The military strongman who led last year’s coup in Mali was arrested Wednesday in Bamako and charged with kidnapping, hours after he was escorted from his home in the capital by soldiers.
The development indicates that the government of Mali’s newly elected president isn’t shying away from confronting Gen. Amadou Haya Sanogo, who led the March 2012 coup and is accused of systematically torturing and executing soldiers who questioned his rise to power.
“Sanogo has been inculpated for complicity in kidnapping. Right now that is the only charge,” said Daniel Tessougue, the country’s chief prosecutor, who was reached by telephone Wednesday.
Lt. Mohamed Boua Coulibaly, a spokesman for Sanogo, confirmed that the general had been taken by force from his residence earlier in the day by a unit of soldiers sent by the Defense Ministry.
Despite stepping down and handing over control to a civilian administration, Sanogo remained a powerful force in Mali for much of 2012, and many think he was calling the shots.
In August, the country held its first election since the coup.
— Associated Press
Thousands of people on Wednesday kept up their nearly week-long protest against the Ukrainian government’s decision to ditch an agreement with the European Union in favor of closer ties with Russia, but officials showed no signs of relenting to their demands.
About 5,000 people gathered on Independence Square in Kiev despite freezing temperatures, listening to music and singing. A couple of thousand demonstrators also rallied earlier in the day outside the Ukrainian government building to call for the release of jailed former prime minister Yulia Tymoshenko.
The E.U. had made the release of Tymoshenko, the political rival of President Viktor Yanukovych, a condition for signing the association agreement at a summit that begins Thursday in Lithuania.
— Associated Press
Syria’s government said Wednesday that it will participate in talks aimed at ending the country’s civil war but insisted that it is not going to hand over power.
The United Nations announced Monday that the long-delayed talks will begin Jan. 22 in Geneva. The meeting, which would be the first direct talks between President Bashar al-Assad’s government and its opponents since the war began, has raised hopes that a resolution to a conflict that is estimated to have killed more than 120,000 people could be within reach.
In Tehran, the Iranian and Turkish foreign ministers called for a Syrian cease-fire as soon as possible, saying that a halt in fighting would help the peace talks. Even the most modest attempts to end the Syrian conflict, which is in its third year, have failed. The two ministers declined to give details of the latest cease-fire efforts as they spoke at a joint news conference Wednesday.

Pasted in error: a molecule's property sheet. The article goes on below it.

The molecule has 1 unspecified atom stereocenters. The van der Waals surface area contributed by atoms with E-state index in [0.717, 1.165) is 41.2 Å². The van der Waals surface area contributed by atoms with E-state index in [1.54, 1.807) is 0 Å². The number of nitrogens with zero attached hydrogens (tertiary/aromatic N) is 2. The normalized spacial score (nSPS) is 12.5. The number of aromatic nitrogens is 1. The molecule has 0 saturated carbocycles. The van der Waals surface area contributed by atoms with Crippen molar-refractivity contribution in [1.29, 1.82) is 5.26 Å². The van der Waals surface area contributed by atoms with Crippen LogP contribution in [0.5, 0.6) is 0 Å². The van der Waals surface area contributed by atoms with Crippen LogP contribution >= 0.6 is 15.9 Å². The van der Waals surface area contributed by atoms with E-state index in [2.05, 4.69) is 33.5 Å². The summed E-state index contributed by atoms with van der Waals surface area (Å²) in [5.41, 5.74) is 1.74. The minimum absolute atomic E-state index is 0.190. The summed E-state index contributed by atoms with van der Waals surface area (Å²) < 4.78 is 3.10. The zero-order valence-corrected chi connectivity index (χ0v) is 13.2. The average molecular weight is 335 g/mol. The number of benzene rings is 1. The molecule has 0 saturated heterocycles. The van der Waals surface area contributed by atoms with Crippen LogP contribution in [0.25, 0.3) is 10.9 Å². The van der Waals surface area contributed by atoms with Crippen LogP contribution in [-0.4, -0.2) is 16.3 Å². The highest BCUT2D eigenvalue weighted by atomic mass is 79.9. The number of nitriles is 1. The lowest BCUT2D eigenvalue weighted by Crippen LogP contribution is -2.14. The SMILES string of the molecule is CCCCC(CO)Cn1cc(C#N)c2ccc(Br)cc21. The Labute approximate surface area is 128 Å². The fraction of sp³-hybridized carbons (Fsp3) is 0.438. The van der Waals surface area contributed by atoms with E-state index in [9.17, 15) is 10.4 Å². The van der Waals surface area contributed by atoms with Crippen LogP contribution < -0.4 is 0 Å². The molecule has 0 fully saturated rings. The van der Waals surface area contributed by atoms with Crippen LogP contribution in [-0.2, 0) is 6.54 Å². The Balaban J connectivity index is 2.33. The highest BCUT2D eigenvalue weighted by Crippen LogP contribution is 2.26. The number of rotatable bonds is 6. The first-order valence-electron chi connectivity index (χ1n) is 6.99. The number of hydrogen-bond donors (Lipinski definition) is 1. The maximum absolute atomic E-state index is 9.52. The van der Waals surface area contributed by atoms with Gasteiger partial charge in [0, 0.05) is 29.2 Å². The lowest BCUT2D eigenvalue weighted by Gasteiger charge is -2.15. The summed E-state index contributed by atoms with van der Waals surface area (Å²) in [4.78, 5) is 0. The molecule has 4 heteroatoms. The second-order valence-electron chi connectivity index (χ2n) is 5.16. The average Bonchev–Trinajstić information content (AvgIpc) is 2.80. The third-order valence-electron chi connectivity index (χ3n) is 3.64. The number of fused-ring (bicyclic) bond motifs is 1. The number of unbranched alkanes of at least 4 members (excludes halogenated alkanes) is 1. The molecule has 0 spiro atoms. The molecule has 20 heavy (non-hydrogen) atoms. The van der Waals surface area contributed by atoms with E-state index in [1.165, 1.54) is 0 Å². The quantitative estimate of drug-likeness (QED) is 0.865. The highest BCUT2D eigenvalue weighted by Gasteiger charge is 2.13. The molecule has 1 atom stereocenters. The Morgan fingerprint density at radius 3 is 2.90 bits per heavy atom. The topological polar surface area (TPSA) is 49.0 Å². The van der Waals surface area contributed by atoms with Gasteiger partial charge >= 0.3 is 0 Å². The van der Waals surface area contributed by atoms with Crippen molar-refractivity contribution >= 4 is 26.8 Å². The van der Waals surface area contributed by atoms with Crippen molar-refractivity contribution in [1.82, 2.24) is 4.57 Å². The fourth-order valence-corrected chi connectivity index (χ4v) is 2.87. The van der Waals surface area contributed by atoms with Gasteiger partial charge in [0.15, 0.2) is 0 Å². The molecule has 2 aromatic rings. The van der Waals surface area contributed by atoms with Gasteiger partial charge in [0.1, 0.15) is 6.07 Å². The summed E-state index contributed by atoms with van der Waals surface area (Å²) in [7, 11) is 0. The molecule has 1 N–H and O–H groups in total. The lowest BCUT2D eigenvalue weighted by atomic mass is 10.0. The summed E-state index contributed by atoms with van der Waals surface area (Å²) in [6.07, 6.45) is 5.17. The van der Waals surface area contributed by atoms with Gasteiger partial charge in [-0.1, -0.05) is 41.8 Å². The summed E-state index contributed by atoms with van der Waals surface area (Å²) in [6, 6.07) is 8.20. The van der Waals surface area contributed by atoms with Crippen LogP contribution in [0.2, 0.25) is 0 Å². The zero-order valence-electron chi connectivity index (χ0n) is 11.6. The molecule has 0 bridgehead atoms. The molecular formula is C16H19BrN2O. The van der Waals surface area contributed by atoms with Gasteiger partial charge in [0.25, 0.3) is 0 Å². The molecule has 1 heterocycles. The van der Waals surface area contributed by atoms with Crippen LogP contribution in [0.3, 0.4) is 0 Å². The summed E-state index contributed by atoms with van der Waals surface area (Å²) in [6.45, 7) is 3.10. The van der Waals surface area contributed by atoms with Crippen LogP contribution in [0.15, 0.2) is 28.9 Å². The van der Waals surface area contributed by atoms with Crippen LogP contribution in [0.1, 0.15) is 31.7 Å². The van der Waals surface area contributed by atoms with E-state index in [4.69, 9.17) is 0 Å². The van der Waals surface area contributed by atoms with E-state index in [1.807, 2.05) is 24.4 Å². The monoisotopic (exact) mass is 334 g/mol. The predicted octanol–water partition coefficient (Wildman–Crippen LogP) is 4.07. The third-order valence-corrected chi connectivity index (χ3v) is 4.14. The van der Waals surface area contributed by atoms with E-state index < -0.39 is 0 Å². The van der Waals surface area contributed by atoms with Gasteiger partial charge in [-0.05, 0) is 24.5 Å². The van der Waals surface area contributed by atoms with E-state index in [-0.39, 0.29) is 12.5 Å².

The continued bloodletting is but one of many hurdles that remain ahead of talks. There is also no decision on the full list of participants.
— Associated Press
2 die in Brazil soccer stadium collapse: Part of the stadium that will host the 2014 World Cup opener in Brazil’s capital collapsed Wednesday, killing two workers and raising urgent concerns about whether the country will be ready for soccer’s signature event. Brazil has been plagued by setbacks, including cost overruns, stadium delays, accidents, labor strife and street protests in the run-up to the tournament, which begins in June. The accident at Itaquerao stadium occurred when a crane crashed into a 500-ton metal structure that in turn cut through the outer walls of the venue, destroying rows of seats and slamming into a massive LED panel that runs across the stadium’s facade.
Berlusconi expelled from Italian parliament: The Italian Senate expelled former prime minister Silvio Berlusconi over his tax fraud conviction Wednesday, humiliating the veteran center-right leader, who vowed to continue leading his party from outside parliament. The Senate vote, after months of wrangling, opens an uncertain phase for Italy, with the 77-year-old media billionaire apparently in the twilight of his political career but prepared to use all his resources to disrupt Prime Minister Enrico Letta’s coalition government.
— From news services